• Maister D., Green C.H. & Galford R.M. (2000). The Trusted Advisor. New York, NY: Free Press
  • J. Sheth & A. Sobel – (2000). Clients for Life. Evolving from an Expert for Hire to an Extraordinary Advisor. New York, NY:  Simon and Schuster



Build your Trustworthiness

Moving beyond credibility and reliability

Every relationship needs to be built on trust.  Professionally I can’t survive without it.  Personally I can’t thrive without it and I would argue I can’t survive either but that begets a long discussion on survival which I will avoid, sorry hair-splitters and nit pickers!

But how do you build real trusted relationships?  I find these core concepts around individual trustworthiness invaluable for self improvement.  Especially as an IT professional, where I’ve spent my life making problem solving a priority over relationships.  But as I work to become a better leader and to provide opportunities for others, I find these concepts have more weight and bearing on success.

From the work of David Maister and Charles Green in their works The Trusted Advisor and later Green’s The Trusted Advisor’s Fieldbook, an individual’s trustworthiness can be equated to the following

Trust = (reliability + credibility + intimacy) / (self orientation)

I contend that the formula actually should include character – the exercise of integrity over time from Gus Lee in his work Courage, but that can be a whole additional post.  It would look like the following.

 Trust = (reliability + credibility + intimacy + character) / (self orientation)

I have presented this concept during several presentations and it is always refreshing to see how engaged people suddenly become as this crystallizes a concept for them.  Let’s look at each of the elements of individual trust building.


Reliability is the easiest component to quantify. Simply put, do what you say you are going to do when you say you are going to do it.   One of my colleagues, Ken Pedersen, has helped introduce valuable language around making and honoring commitments.  He explains we often end up in situations where we have commitments, best efforts and good intentions.  A commitment is something we do come heck or high water ‘I’ll get it done, no matter what’ and is vital and in our power to execute upon.  A best effort falls a little short of that, ‘It’s important;  I will do my best to get to it’ where maybe it is not as critical. And then good intentions where we don’t have complete control even though it may be really important ‘I strive, -but I don’t control the outcome’.


Are you qualified?  When working in software development do you have the education, approaches and track record to be credible to people? It is the area we most often work on as professionals by taking that course, this certification or working hard to build our track record and best practices.  This is also relatively easy to quantify so people gravitate to it.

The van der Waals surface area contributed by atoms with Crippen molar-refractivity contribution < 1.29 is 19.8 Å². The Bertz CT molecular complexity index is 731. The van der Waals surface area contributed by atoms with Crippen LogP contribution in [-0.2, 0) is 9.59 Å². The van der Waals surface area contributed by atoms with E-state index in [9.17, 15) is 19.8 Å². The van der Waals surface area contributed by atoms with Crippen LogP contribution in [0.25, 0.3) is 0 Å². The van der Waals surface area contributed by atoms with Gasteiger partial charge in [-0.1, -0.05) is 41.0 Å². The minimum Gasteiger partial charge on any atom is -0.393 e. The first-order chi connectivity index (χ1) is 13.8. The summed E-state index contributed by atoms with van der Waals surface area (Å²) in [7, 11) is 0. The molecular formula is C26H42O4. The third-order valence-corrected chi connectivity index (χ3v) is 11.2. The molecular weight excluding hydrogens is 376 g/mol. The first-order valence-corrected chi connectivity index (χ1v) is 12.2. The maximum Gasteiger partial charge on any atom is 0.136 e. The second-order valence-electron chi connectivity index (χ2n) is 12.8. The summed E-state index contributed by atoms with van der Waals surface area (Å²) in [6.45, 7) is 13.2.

This is not about physical intimacy but more about being a whole person and sharing of yourself, so that others will share with you. We have to risk and be vulnerable to build trust.  I like to use the Pinocchio analogy that we can often be wooden and not sharing of ourselves at work. This is off putting for people to get to know us and thereby share themselves.  Instead, I make the effort to be a ‘whole person’ as opposed to a ‘pure professional’ or to carry the analogy to conclusion, a real boy instead of a wooden one. It’s a risk we need to take in each new relationship.


I’ve introduced character to call it out specifically, though Maister and Green may have included this in credibility.  From Gus Lee, character is defined as integrity defended over time.  For me this is crucial to allow you to build up the good will you engender with people.  Without integrity you are never able to build good will that is enduring.  Integrity inconsistently defended seriously undermines your efforts while evidence of character can help correct for temporary imbalances in other areas.

Self Orientation

Self Orientation is the ultimate divisor of trust.  Everything we do in interacting with people can be undone if we are doing it for ourselves. We need to focus on others not ourselves in order to promote trust.  Even the most benevolent act is devalued if it is done for egotistical or selfish purposes.  As someone learning about business development this was a huge eye opener about how important something was to me, could shape and then derail my relationships and best efforts.

If you can focus on these areas in self reflection and then build a plan of action, you can build trust and even recoup trust.

Warning! You can’t fake it!

Make sure you understand your motivations for what you are doing and why; even why you are suddenly interested in building trust.  When in doubt as to your intent, if you are self aware enough (I keep trying. Luckily, I’ve been told it is a journey not a destination.) expose your motivations and intent.  This will engender honest and open engagement and allow you to work with other people to build trust even when you feel something is really important to you and maybe not the other person.

In my next post I want to explore a twist on this concept, Organizational Trust and the ramifications for IT organizations.

Credits and References

Friends, colleagues, clients and …

  • Ken Pedersen, COO Geneca and much more
  • Green C. H. & Howe A. P. (2012). The Trusted Advisor Fieldbook: A Comprehensive Toolkit for Leading with Trust. Hoboken, NJ: Wiley
  • Maister D., Green C.H. & Galford R.M. (2000). The Trusted Advisor. New York, NY: Free Press
  • Lee G. & Elliot-Lee D. (2006). Courage the backbone of leadership. San Francisco, CA: Jossey Bass